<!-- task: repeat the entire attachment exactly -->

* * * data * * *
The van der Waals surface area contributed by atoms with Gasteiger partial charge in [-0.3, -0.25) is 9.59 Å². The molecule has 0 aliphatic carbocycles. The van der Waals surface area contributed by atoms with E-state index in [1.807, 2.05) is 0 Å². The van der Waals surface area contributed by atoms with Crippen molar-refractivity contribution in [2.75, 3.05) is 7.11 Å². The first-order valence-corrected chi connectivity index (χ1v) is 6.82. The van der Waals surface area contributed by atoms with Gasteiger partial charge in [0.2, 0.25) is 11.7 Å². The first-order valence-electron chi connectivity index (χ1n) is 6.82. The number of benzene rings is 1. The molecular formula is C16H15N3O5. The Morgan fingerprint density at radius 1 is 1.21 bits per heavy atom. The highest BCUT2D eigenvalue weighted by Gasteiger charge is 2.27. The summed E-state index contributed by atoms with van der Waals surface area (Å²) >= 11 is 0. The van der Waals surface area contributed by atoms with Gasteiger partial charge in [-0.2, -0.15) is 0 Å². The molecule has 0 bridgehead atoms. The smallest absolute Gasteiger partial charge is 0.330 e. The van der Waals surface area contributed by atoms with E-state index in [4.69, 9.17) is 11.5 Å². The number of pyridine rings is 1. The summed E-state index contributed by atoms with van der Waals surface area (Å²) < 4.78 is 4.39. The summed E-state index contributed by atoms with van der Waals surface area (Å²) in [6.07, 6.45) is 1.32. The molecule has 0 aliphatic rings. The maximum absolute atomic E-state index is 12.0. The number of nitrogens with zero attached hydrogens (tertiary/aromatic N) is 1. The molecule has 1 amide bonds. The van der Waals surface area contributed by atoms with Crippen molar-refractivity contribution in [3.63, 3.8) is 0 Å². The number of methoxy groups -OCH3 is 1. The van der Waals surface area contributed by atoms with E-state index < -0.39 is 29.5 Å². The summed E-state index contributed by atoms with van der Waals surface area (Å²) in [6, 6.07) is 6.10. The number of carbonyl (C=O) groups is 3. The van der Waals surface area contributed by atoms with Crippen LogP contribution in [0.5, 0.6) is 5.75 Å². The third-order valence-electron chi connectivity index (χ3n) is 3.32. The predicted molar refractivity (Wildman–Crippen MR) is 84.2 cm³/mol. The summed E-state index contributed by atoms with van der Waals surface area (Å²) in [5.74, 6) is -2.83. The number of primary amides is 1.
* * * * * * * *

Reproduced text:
The van der Waals surface area contributed by atoms with Gasteiger partial charge in [-0.3, -0.25) is 9.59 Å². The molecule has 0 aliphatic carbocycles. The van der Waals surface area contributed by atoms with E-state index in [1.807, 2.05) is 0 Å². The van der Waals surface area contributed by atoms with Crippen molar-refractivity contribution in [2.75, 3.05) is 7.11 Å². The first-order valence-corrected chi connectivity index (χ1v) is 6.82. The van der Waals surface area contributed by atoms with Gasteiger partial charge in [0.2, 0.25) is 11.7 Å². The first-order valence-electron chi connectivity index (χ1n) is 6.82. The number of benzene rings is 1. The molecular formula is C16H15N3O5. The Morgan fingerprint density at radius 1 is 1.21 bits per heavy atom. The highest BCUT2D eigenvalue weighted by Gasteiger charge is 2.27. The summed E-state index contributed by atoms with van der Waals surface area (Å²) >= 11 is 0. The van der Waals surface area contributed by atoms with Gasteiger partial charge in [-0.2, -0.15) is 0 Å². The molecule has 0 bridgehead atoms. The smallest absolute Gasteiger partial charge is 0.330 e. The van der Waals surface area contributed by atoms with E-state index in [4.69, 9.17) is 11.5 Å². The number of pyridine rings is 1. The summed E-state index contributed by atoms with van der Waals surface area (Å²) < 4.78 is 4.39. The summed E-state index contributed by atoms with van der Waals surface area (Å²) in [6.07, 6.45) is 1.32. The molecule has 0 aliphatic rings. The maximum absolute atomic E-state index is 12.0. The number of nitrogens with zero attached hydrogens (tertiary/aromatic N) is 1. The molecule has 1 amide bonds. The van der Waals surface area contributed by atoms with Crippen molar-refractivity contribution in [3.63, 3.8) is 0 Å². The number of methoxy groups -OCH3 is 1. The van der Waals surface area contributed by atoms with E-state index < -0.39 is 29.5 Å². The summed E-state index contributed by atoms with van der Waals surface area (Å²) in [6, 6.07) is 6.10. The number of carbonyl (C=O) groups is 3. The van der Waals surface area contributed by atoms with Crippen LogP contribution in [0.5, 0.6) is 5.75 Å². The third-order valence-electron chi connectivity index (χ3n) is 3.32. The predicted molar refractivity (Wildman–Crippen MR) is 84.2 cm³/mol. The summed E-state index contributed by atoms with van der Waals surface area (Å²) in [5.74, 6) is -2.83. The number of primary amides is 1.